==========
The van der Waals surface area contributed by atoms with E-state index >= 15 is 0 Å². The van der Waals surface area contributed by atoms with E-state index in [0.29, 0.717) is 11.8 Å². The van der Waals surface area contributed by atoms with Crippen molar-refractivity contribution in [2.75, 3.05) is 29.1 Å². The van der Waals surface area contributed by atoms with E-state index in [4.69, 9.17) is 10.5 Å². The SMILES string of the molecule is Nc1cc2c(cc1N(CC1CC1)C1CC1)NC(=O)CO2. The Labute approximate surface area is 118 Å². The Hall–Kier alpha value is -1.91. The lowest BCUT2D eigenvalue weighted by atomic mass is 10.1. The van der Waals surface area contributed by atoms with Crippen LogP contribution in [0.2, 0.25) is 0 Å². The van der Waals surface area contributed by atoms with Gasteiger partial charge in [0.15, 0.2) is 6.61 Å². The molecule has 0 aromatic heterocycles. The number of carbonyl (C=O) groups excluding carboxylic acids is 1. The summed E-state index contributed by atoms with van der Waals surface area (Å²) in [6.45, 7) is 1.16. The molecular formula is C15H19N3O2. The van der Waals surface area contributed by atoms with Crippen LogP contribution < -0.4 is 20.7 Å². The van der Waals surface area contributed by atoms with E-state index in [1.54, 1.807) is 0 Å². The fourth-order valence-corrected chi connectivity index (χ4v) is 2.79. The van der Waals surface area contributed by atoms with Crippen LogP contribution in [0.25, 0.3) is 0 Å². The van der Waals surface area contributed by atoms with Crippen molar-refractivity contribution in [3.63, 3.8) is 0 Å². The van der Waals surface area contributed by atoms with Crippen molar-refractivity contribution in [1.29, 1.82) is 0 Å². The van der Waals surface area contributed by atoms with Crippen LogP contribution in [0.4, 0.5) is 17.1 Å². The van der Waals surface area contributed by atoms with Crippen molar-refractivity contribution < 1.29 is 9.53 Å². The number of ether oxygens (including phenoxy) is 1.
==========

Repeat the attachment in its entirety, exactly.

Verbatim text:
The van der Waals surface area contributed by atoms with E-state index >= 15 is 0 Å². The van der Waals surface area contributed by atoms with E-state index in [0.29, 0.717) is 11.8 Å². The van der Waals surface area contributed by atoms with Crippen molar-refractivity contribution in [2.75, 3.05) is 29.1 Å². The van der Waals surface area contributed by atoms with E-state index in [4.69, 9.17) is 10.5 Å². The SMILES string of the molecule is Nc1cc2c(cc1N(CC1CC1)C1CC1)NC(=O)CO2. The Labute approximate surface area is 118 Å². The Hall–Kier alpha value is -1.91. The lowest BCUT2D eigenvalue weighted by atomic mass is 10.1. The van der Waals surface area contributed by atoms with Crippen LogP contribution in [0.2, 0.25) is 0 Å². The van der Waals surface area contributed by atoms with Gasteiger partial charge in [0.15, 0.2) is 6.61 Å². The molecule has 0 aromatic heterocycles. The number of carbonyl (C=O) groups excluding carboxylic acids is 1. The summed E-state index contributed by atoms with van der Waals surface area (Å²) in [6.45, 7) is 1.16. The molecular formula is C15H19N3O2. The van der Waals surface area contributed by atoms with Crippen LogP contribution < -0.4 is 20.7 Å². The van der Waals surface area contributed by atoms with E-state index in [1.54, 1.807) is 0 Å². The fourth-order valence-corrected chi connectivity index (χ4v) is 2.79. The van der Waals surface area contributed by atoms with Crippen LogP contribution in [0.25, 0.3) is 0 Å². The van der Waals surface area contributed by atoms with Crippen molar-refractivity contribution in [3.63, 3.8) is 0 Å². The van der Waals surface area contributed by atoms with Crippen molar-refractivity contribution in [1.29, 1.82) is 0 Å². The van der Waals surface area contributed by atoms with Crippen LogP contribution in [0.4, 0.5) is 17.1 Å². The van der Waals surface area contributed by atoms with Crippen molar-refractivity contribution < 1.29 is 9.53 Å². The number of ether oxygens (including phenoxy) is 1.